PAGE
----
be prevented by parents locking the pills away, the researchers say.

Other patients had side effects, including potential cardiac problems
such as chest pain, stroke, high blood pressure and fast heart rate.

Concerns over those effects have led some doctors to urge the Food and
Drug Administration to require a “black box,” its most serious warning,
on package inserts for drugs such as Ritalin, Concerta and Adderall. Yet
even doctors advising the FDA don’t agree on whether that’s warranted.

The issue was discussed in a series of letters in Thursday’s New England
Journal of Medicine, including some from doctors worried about the
dangers of not treating attention deficit hyperactivity disorder.

“The numbers (of side effects) are puny compared to the numbers of
stimulant prescriptions per year,” said Dr. Tolga Taneli, a child and
adolescent psychiatrist at University of Medicine and Dentistry of New
Jersey in Newark. “I’m not alarmed.”

An estimated 3.3 million Americans who are 19 or younger and nearly 1.5
million ages 20 and older are taking ADHD medicines. Ritalin is made by
Novartis Pharmaceuticals Corp. of East Hanover, N.J.; Concerta by
Johnson & Johnson of New Brunswick, N.J., and Adderall by Shire US Inc.
of Newport, Ky.

Twenty-five deaths linked to ADHD drugs, 19 involving children, were
reported to FDA from 1999 through 2003. Fifty-four other cases of
serious heart problems, including heart attacks and strokes, were also
reported. Some of the patients had prior heart problems.

Still, there hasn’t been a clear estimate of the scope of side effects.
The CDC report, while not a rigorous scientific study, attempts to
provide that by using a new hospital surveillance network.

From August 2003 through December 2005, the researchers counted 188 ER
visits for problems with the drugs at the 64 hospitals in the network, a
representative sample of ERs monitored to spot drug side effects.

Doctors linked use of stimulant ADHD drugs to 73 patients with side
effects or allergic reactions. Another 115 accidentally swallowed ADHD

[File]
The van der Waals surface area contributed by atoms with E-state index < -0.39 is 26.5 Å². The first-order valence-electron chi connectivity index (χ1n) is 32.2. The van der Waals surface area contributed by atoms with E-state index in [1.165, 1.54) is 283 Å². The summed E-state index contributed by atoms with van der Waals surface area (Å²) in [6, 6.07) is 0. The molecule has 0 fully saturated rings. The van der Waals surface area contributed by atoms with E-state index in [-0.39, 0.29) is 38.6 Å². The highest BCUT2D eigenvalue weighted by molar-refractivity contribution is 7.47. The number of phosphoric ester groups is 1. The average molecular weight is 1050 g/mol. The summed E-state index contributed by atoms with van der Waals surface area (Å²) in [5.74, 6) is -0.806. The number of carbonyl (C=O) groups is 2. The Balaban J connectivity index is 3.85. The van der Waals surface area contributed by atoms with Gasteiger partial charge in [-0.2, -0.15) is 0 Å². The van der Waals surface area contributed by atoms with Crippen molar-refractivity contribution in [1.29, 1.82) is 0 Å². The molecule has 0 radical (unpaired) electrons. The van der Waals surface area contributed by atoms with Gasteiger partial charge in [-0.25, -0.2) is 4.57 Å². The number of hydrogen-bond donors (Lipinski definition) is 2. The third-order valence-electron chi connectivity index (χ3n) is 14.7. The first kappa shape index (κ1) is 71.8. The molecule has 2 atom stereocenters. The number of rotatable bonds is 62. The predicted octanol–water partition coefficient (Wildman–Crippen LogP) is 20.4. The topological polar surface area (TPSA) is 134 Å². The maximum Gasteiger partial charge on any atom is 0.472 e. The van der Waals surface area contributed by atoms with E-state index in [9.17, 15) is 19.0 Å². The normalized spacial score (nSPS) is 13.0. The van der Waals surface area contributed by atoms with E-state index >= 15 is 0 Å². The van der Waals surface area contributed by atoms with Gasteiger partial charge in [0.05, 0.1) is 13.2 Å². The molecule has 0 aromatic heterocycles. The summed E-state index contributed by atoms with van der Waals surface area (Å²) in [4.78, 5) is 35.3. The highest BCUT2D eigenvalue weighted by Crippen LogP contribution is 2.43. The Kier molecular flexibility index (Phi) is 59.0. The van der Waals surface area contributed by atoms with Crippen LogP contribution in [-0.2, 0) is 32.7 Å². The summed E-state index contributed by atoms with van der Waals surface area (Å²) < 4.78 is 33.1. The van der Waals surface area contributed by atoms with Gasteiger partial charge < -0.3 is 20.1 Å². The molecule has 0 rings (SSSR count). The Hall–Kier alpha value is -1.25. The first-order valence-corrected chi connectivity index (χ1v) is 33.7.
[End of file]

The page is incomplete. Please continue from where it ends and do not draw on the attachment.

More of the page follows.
pills, including a month-old baby, or took too much.

“These are cases where a young child took someone else’s medication or
they took too much of their own,” CDC epidemiologist Dr. Adam Cohen said
of the second group.

Nearly 1 in 5 patients was admitted to the hospital, 1 in 5 needed
stomach pumping or treatment with medicines, and 1 in 7 had cardiac
symptoms. Sixteen percent of the side effects involved interaction with
another drug.

Besides cardiac problems, common symptoms included abdominal pain,
rashes and spasms, pain or weakness in muscles, according to Cohen. No
patients died.

Extrapolating to all U.S. hospitals, the researchers estimated 3,075 ER
visits occur each year.

In another letter in the journal, the heads of the American Psychiatric
Association and the American Academy of Child and Adolescent Psychiatry
wrote they are concerned a black box warning would discourage use of
ADHD drugs, raising patients’ risks of academic failure, substance abuse
and other problems.

This past February, an FDA drug safety advisory panel voted 8-7 for a
black box warning. The next month, another FDA panel instead recommended
data on cardiac and other risks go in a new “highlights” section the
agency plans to add to the top of drug inserts.

Dr. Marsha Rappley, pediatrics professor at Michigan State University,
and two other doctors on the advisory panels believe the vote for a
black box was premature.

She said studies show the drugs raise blood pressure and pulse rates a
bit, but it’s unknown whether that would harm children taking them for
years, and that cardiac risks may be higher for adults.

Dr. Steven Nissen, cardiology chief at the Cleveland Clinic, who had
pressed for a black box warning at the FDA panel meeting, said ADHD
drugs are powerful stimulants and inherently risky. Nissen and other
doctors say the drugs are being prescribed to some who don’t need them.

This week, the FDA said it is “working diligently” on “labeling changes
that we feel accurately reflect the available data and the advice of the
committees.” The agency declined interview requests.
On the Net:

American and Academy of Pediatrics ADHD site:

Copyright C 2006 The Associated Press.